District and federal court judges who have been steadily working their way through the myriad of lawsuits filed by Pop artist Peter Max’s two children, Libra and Adam, by the artist’s late widow, by Libra against the personal needs guardian, Barbara Lissner, appointed by the courts to care for her father (who has been suffering from Alzheimer’s-induced dementia for the better part of a decade), by that personal needs guardian against Libra (for defamation) and by Libra against the deputy chief administrative judge for the New York City Court (for improper communications with another judge).
The most recent decision came in a Manhattan district court on 3 March, when Libra’s lawsuit seeking damages from Lissner due to her alleged conduct, was dismissed. Judge Valerie Caproni referred to Libra Max’s “30-page diatribe” of complaints about Lissner, a partner in the New York-based law firm Lissner & Lissner whose specialty is the care of the elderly, ranging from “complaints about limitations on visits and telephone calls to the removal of cats from Max’s home to Lissner’s unwillingness to share Max’s medical information with her”. Libra intends to appeal the dismissal.
Judge Caproni echoed a guardianship court's finding that “the actions and decisions of Lissner about which Plaintiff complains are reasonable and appropriate given her role as Max’s guardian, including her decisions about visitation, the cats and Mr. Max’s medical care”. Libra's guardianship court petition to have Lissner removed as Peter Max's guardian is still pending.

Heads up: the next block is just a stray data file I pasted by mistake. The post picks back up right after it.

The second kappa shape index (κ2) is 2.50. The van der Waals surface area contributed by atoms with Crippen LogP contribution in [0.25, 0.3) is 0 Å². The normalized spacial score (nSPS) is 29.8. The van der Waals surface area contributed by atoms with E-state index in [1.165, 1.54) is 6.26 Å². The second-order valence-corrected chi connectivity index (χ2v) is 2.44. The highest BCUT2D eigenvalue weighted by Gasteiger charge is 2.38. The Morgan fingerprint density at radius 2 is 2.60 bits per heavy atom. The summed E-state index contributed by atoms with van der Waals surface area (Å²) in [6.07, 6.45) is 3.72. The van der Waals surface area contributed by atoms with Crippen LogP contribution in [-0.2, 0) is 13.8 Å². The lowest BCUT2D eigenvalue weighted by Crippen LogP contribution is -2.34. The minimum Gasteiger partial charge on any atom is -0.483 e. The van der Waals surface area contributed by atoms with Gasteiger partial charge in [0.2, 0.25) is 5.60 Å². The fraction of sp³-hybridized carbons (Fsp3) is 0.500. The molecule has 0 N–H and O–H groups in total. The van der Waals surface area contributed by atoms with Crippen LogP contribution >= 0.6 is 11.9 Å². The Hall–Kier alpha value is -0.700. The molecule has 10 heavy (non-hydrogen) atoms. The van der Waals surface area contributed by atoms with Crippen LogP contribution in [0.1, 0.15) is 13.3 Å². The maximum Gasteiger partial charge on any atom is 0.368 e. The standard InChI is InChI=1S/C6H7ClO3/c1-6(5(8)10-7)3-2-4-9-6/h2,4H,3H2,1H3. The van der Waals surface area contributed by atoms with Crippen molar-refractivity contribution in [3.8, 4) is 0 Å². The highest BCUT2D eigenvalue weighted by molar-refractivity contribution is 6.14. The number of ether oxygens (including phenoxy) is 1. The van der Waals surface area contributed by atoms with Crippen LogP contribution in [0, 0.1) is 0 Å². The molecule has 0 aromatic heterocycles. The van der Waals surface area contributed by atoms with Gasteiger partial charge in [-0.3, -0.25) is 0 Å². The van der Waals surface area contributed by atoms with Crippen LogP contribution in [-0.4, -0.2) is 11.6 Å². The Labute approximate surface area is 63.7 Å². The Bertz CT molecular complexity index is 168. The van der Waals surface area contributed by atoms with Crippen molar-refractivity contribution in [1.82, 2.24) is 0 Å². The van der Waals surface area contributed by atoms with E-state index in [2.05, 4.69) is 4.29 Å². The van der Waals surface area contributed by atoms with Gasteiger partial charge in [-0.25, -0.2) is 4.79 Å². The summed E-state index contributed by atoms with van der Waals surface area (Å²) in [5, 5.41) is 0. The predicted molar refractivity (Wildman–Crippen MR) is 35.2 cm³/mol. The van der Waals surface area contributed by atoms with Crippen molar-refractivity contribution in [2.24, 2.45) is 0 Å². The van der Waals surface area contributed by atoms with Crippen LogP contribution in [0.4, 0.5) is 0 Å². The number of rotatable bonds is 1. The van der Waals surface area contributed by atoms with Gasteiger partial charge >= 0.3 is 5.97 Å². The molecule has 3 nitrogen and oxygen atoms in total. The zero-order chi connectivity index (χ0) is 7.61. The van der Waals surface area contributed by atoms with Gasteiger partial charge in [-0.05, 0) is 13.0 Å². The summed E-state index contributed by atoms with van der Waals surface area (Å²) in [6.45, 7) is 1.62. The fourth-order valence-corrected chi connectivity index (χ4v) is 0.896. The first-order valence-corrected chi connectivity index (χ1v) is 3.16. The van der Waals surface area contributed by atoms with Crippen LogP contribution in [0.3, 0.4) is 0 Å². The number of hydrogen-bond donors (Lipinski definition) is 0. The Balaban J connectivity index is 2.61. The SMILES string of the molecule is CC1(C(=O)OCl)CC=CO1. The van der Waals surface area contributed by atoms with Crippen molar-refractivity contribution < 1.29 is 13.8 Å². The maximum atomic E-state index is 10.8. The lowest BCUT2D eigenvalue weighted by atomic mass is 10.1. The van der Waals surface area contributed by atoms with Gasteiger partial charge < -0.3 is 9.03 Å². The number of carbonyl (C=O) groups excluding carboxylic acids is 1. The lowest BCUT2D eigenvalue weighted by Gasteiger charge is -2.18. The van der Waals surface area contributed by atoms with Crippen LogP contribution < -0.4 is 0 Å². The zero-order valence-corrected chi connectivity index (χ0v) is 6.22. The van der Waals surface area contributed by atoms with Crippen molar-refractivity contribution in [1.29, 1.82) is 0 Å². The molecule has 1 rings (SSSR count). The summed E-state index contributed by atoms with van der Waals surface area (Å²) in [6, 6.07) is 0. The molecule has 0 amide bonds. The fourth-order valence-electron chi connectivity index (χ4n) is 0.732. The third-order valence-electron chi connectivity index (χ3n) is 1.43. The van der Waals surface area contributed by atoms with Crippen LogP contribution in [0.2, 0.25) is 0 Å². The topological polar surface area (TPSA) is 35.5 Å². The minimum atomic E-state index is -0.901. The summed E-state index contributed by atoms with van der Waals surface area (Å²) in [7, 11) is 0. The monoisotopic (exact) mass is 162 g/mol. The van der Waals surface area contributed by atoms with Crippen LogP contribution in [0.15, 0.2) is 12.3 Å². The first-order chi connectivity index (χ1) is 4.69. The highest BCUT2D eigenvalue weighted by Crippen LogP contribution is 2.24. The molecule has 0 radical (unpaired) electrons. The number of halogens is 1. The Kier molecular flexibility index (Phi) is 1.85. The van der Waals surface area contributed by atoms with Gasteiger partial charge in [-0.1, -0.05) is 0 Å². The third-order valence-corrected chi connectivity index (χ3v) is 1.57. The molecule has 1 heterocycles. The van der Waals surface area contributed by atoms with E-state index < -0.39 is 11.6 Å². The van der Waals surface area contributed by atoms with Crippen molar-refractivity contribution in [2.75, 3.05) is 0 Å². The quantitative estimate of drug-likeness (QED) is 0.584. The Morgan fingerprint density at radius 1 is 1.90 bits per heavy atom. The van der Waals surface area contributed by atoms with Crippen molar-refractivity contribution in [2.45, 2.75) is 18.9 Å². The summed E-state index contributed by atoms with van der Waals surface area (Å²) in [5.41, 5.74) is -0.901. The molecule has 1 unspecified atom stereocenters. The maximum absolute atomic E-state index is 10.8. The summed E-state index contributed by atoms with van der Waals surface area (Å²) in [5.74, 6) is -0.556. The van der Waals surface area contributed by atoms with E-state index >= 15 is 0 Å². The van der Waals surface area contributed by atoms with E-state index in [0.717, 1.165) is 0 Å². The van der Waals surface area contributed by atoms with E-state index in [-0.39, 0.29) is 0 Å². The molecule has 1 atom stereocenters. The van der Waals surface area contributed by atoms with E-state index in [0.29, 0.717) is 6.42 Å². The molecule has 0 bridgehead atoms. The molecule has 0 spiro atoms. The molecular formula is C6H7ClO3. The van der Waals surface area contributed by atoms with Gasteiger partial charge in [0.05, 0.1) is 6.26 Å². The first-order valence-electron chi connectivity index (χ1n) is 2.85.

"We are gratified that Judge Caproni recognised in her ruling that ‘public scrutiny over state guardianship systems has increased in recent years with good reason’, and ‘reports of abuse and exploitation by court-appointed guardians loom large’," says Jeffrey M. Eilender, a lawyer for Libra. "The isolation of Peter Max from his family at the hands of his legal guardian, Barbara Lissner, is now tragically into its fourth year. Libra will continue to vigorously fight for her father’s freedom and to expose the abuses he has suffered under his guardian, Barbara Lissner."
In addition to the now-dismissed lawsuit against Lissner and pending guardianship court petition, there is a separate legal action brought against ALP, a corporation created by the artist Peter Max for, among other things, the production, maintenance, marketing, licensing and commercialisation of his art, and of which Libra Max is president and chief executive, by Lawrence L. Flynn, the court-appointed property guardian of Peter Max. That case is still pending.
"ALP is a family business created by Peter for his children, who he named the company after ('Adam', 'Libra' and 'Peter')," Eilender says. "Lawrence Flynn’s lawsuit against Peter’s own children to take control of Max artwork is the height of greed and predation and exactly the opposite of what Peter wanted."
Following a formal request in 2016, the courts appointed property and personal needs guardians for Max. Reports began to circulate that the artist was being physically abused and financially taken advantage of, which may have led to his wife Mary's (his second wife, whom he married in 1997) death by suicide in 2019.